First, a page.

Religiously-Integrated Cognitive Behavioural Therapy for Major Depression in Chronic Medical Illness

Review of Results from a Randomized Clinical Trial

Authors

  • Harold G. Koenig Duke University Medical Center
  • Nathan A. Boucher Duke University Medical Center
  • Keisha-Gaye N. O’Garo Duke University Medical Center
  • Michelle Pearce University of Maryland School of Medicine

DOI:

https://doi.org/10.1558/hscc.v4i2.31655

Keywords:

Chaplains, chronic medical illness, major depression, cognitive behavioural therapy, randomized clinical trial, religious, spiritual

Abstract

A randomized clinical trial was conducted over a three year period to compare the effectiveness of religiously-integrated cognitive behavioural therapy (RCBT) with conventional CBT (CCBT) for the treatment of a major depressive disorder (MDD). A total of 132 participants with chronic medical illness and MDD were enrolled in the trial (CCBT=67, RCBT=65). Ten 50-minute treatment sessions were delivered by master’s level certified counsellors over 12 weeks. All sessions were delivered remotely, largely over the telephone. In this review, we describe the findings from this trial, including the effects on depressive symptoms, positive emotions, and immune and endocrine markers in blood and urine. We also examine the effects of treatment based on genotype, in particular polymorphisms of the serotonin transporter, serotonin receptor, and monoamine oxidase genes. Lessons learned from conducting this trial are also discussed. Although not designed as a non-inferiority trial, the results suggest that RCBT is as effective as standard CBT in the treatment of major depression in this setting, especially among highly religious clients, and can be delivered by appropriately trained chaplains.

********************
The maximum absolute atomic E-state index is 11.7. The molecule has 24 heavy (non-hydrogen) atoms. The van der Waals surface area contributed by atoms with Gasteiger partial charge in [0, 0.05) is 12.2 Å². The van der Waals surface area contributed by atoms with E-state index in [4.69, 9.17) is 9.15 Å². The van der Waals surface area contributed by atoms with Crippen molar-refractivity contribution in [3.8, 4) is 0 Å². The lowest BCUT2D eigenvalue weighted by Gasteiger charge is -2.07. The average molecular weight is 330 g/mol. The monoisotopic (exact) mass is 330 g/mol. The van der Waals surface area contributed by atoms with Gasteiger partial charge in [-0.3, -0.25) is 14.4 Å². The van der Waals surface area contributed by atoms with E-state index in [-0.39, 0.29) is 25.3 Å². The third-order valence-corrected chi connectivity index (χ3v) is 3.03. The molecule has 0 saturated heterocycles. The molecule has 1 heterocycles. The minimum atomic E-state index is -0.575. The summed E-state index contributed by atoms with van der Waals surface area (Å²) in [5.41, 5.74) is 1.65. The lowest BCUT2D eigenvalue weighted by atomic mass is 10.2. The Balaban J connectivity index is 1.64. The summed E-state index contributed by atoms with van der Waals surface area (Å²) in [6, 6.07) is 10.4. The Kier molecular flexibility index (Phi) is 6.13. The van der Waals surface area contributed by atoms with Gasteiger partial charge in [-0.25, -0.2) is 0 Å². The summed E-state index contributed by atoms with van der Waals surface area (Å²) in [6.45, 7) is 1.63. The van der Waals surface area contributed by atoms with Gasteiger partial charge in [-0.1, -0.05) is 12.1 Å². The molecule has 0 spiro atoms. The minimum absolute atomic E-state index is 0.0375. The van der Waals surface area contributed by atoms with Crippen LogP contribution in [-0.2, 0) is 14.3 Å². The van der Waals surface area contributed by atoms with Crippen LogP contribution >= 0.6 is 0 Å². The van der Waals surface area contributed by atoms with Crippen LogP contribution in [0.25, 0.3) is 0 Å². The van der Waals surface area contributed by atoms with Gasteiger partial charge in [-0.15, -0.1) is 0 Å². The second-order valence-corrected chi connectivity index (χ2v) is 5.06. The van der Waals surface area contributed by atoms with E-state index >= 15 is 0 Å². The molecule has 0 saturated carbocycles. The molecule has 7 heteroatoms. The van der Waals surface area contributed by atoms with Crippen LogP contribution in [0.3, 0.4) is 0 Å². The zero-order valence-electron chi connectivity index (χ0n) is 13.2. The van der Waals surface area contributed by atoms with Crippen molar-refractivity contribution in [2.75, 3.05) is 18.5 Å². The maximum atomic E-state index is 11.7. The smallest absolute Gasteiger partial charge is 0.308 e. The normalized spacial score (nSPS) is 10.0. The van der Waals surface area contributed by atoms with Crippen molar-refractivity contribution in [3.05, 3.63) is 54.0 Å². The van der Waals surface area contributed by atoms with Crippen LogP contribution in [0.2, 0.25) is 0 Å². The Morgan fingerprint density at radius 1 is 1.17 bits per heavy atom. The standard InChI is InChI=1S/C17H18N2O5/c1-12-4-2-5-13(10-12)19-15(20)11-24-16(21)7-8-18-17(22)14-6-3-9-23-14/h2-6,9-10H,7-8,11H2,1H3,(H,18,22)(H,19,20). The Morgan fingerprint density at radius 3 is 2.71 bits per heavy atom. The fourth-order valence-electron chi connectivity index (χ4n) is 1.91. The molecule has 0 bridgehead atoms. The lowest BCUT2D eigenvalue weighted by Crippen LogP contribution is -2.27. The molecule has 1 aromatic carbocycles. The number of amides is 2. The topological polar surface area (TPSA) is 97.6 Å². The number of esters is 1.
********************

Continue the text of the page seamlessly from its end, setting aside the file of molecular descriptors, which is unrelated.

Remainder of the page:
Author Biographies

Harold G. Koenig, Duke University Medical Center

Harold G. Koenig is Professor of Psychiatry & Behavioural Sciences and Associate Professor of Medicine, Duke University Medical Center, Durham, North Carolina. He is also an Adjunct Professor of Psychiatry, King Abdulaziz University, Jeddah, Saudi Arabia.

Nathan A. Boucher, Duke University Medical Center

Nathan A. Boucher is a Post-Doctoral Fellow, GRECC Durham Veterans Administration Medical Center, Center for Aging, Duke University Medical Center, Durham, NC, USA, and Adjunct Associate Professor in Disability Studies at City University of New York.

Keisha-Gaye N. O’Garo, Duke University Medical Center

Keisha-Gaye N. O’Garo is a Clinical Associate, Department of Psychiatry, Duke University Medical Center, Durham, NC, USA.

Michelle Pearce, University of Maryland School of Medicine

Michelle Pearce is Assistant Professor, Department of Family and Community Medicine, Center for Integrative Medicine, University of Maryland School of Medicine, Baltimore, MD, USA.

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Published

2016-12-15

How to Cite

Koenig, H., Boucher, N., O’Garo, K.-G., & Pearce, M. (2016). Religiously-Integrated Cognitive Behavioural Therapy for Major Depression in Chronic Medical Illness: Review of Results from a Randomized Clinical Trial. Health and Social Care Chaplaincy, 4(2), 237-253. https://doi.org/10.1558/hscc.v4i2.31655

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Section

Research Article

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